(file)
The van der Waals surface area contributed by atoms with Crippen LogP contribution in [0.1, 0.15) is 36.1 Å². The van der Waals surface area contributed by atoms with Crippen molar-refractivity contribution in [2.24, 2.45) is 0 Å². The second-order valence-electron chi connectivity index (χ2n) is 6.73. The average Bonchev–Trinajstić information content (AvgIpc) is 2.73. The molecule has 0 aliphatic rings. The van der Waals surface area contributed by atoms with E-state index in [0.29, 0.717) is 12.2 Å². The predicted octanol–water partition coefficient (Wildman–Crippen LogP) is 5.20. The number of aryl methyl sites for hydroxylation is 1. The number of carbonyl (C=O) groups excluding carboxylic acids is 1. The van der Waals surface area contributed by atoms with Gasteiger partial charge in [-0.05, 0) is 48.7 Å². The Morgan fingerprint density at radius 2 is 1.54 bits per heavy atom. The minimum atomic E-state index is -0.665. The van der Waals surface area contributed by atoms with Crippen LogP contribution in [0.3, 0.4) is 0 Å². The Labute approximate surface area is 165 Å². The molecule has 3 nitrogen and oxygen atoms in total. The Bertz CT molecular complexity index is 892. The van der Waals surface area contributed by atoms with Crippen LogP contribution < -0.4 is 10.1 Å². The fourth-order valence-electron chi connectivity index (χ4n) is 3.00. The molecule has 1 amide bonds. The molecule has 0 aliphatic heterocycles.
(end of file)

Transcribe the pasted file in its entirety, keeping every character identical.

The van der Waals surface area contributed by atoms with Crippen LogP contribution in [0.1, 0.15) is 36.1 Å². The van der Waals surface area contributed by atoms with Crippen molar-refractivity contribution in [2.24, 2.45) is 0 Å². The second-order valence-electron chi connectivity index (χ2n) is 6.73. The average Bonchev–Trinajstić information content (AvgIpc) is 2.73. The molecule has 0 aliphatic rings. The van der Waals surface area contributed by atoms with E-state index in [0.29, 0.717) is 12.2 Å². The predicted octanol–water partition coefficient (Wildman–Crippen LogP) is 5.20. The number of aryl methyl sites for hydroxylation is 1. The number of carbonyl (C=O) groups excluding carboxylic acids is 1. The van der Waals surface area contributed by atoms with Gasteiger partial charge in [-0.05, 0) is 48.7 Å². The Morgan fingerprint density at radius 2 is 1.54 bits per heavy atom. The minimum atomic E-state index is -0.665. The van der Waals surface area contributed by atoms with Crippen LogP contribution in [0.3, 0.4) is 0 Å². The Labute approximate surface area is 165 Å². The molecule has 3 nitrogen and oxygen atoms in total. The Bertz CT molecular complexity index is 892. The van der Waals surface area contributed by atoms with Crippen LogP contribution < -0.4 is 10.1 Å². The fourth-order valence-electron chi connectivity index (χ4n) is 3.00. The molecule has 1 amide bonds. The molecule has 0 aliphatic heterocycles.